Rain runoff runs down a drain in the Mendenhall Valley. As of Sunday, Juneau had accumulated 82.48 inches of rain and/or melted snow, which means this year’s total would need just a touch more than 2.5 inches of rainfall to beat the current record set in 1991. (Clarise Larson / Juneau Empire)

Rain runoff runs down a drain in the Mendenhall Valley. As of Sunday, Juneau had accumulated 82.48 inches of rain and/or melted snow, which means this year’s total would need just a touch more than 2.5 inches of rainfall to beat the current record set in 1991. (Clarise Larson / Juneau Empire)

Juneau on track to break rainfall record

Long may it rain

Juneau’s single-year high of rainfall has reigned for the past three decades, but this year is set to make a splash and displace 1991 for the top spot.

“At this point, it’s looking pretty likely,” Rick Fritsch, the lead meteorologist at the National Weather Service Juneau.

As of Sunday, Juneau had accumulated 82.48 inches of rain and/or melted snow, which means this year’s total would need just a touch more than 2.5 inches of rainfall to beat the current record — and there are still 41 more days to go before the end of the year.

Currently, this year’s rainfall total sits in third place, closely behind 2015’s second-place total, but Fritsch said even if Juneau’s rainfall for the remainder of the year came significantly below average, the record will still break.

Fritsch said for the rest of the year, there is no strong climate signal pointing to above- or below-normal precipitation, but noted Juneau’s average rainfall for December is around 6.5 inches, and it only needs to rain around 2.5 inches from now until the end of the year to break the record.

“Even if we just get normal precipitation, we will beat the record with inches to spare,” he said.

To put it in perspective, if Juneau sees an average December for rainfall and snowmelt it is conceivable Juneau’s rainfall total will eclipse the height of legendarily large human being, Andre the Giant, who was frequently listed at 7-foot-4, or 88 inches tall.

Juneau got out to an early jump on what will near-certainly be a record-setting amount of rain as January and February had more than twice as much rain than on average in Juneau.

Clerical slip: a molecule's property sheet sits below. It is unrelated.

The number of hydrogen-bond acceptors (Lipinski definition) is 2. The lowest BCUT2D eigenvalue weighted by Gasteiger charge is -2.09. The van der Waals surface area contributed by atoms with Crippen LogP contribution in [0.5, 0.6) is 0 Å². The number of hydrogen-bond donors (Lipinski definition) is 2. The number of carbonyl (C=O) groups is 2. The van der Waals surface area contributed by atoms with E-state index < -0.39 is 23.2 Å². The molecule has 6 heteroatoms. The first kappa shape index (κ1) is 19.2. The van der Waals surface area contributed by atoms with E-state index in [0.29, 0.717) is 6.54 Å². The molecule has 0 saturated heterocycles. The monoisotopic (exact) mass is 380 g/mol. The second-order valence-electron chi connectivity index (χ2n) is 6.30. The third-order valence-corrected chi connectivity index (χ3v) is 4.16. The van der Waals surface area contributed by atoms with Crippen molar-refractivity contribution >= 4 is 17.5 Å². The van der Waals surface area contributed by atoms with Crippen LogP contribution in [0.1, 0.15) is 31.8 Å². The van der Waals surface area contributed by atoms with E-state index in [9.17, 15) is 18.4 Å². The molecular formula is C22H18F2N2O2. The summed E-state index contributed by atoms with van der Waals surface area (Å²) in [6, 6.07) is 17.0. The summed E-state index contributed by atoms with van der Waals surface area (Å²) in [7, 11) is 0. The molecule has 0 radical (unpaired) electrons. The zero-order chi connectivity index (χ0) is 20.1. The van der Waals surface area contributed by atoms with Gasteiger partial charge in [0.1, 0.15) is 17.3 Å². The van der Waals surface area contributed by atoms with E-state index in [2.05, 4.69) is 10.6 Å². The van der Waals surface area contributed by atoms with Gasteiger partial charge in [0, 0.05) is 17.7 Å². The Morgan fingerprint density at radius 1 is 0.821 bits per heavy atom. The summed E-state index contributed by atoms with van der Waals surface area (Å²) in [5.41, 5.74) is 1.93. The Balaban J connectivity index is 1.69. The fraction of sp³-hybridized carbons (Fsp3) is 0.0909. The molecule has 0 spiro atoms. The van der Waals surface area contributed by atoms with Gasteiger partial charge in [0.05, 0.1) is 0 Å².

“A lot of it has to do with the fact that January and February were so stinkin’ wet,” he said.

As for when Juneau might break the record, Fritsch said it’s hard to say though he’s “fairly confident” it will happen.

“We could get one of these ‘atmospheric rivers’ come blasting through, and we could do it in one day — it could be at any point in time from now until the end of the year,” he said. “Or, it could be an accumulation of the average rainfall.”

As for what caused this year to see such heavy rainfall in Juneau, he pointed to climate change as a major factor both for the increase in the capital city and across the globe.

Of the top 10 rainfall records in Juneau, more than half have been since the turn of the century, said Fritsch, and since the mid-1970s there has been an upward trend in precipitation in Juneau according to data,

“The trend is up,” he said.

Fritsch explained that as the oceans continue to warm due to climate change, more water will begin to evaporate into the atmosphere, which in turn will create vapor, clouds and eventually rain.

“The warming of the planet and climate change is largely responsible for the increase in annual rainfall in most places, and we are one of those places,” he said.

Fritsch noted the Intergovernmental Panel on Climate Change predicted there would be an increase in extreme weather events as climate change increases, and he said that prediction is beginning to become a more frequent reality in Juneau as extreme weather events like atmospheric rivers continue to occur.

“It seems like we’re seeing more extreme rain events as time goes by,” he said. “Climate change is really the core of the change.”

• Contact reporter Clarise Larson at clarise.larson@juneauempire.com or (651)-528-1807. Follow her on Twitter at @clariselarson.

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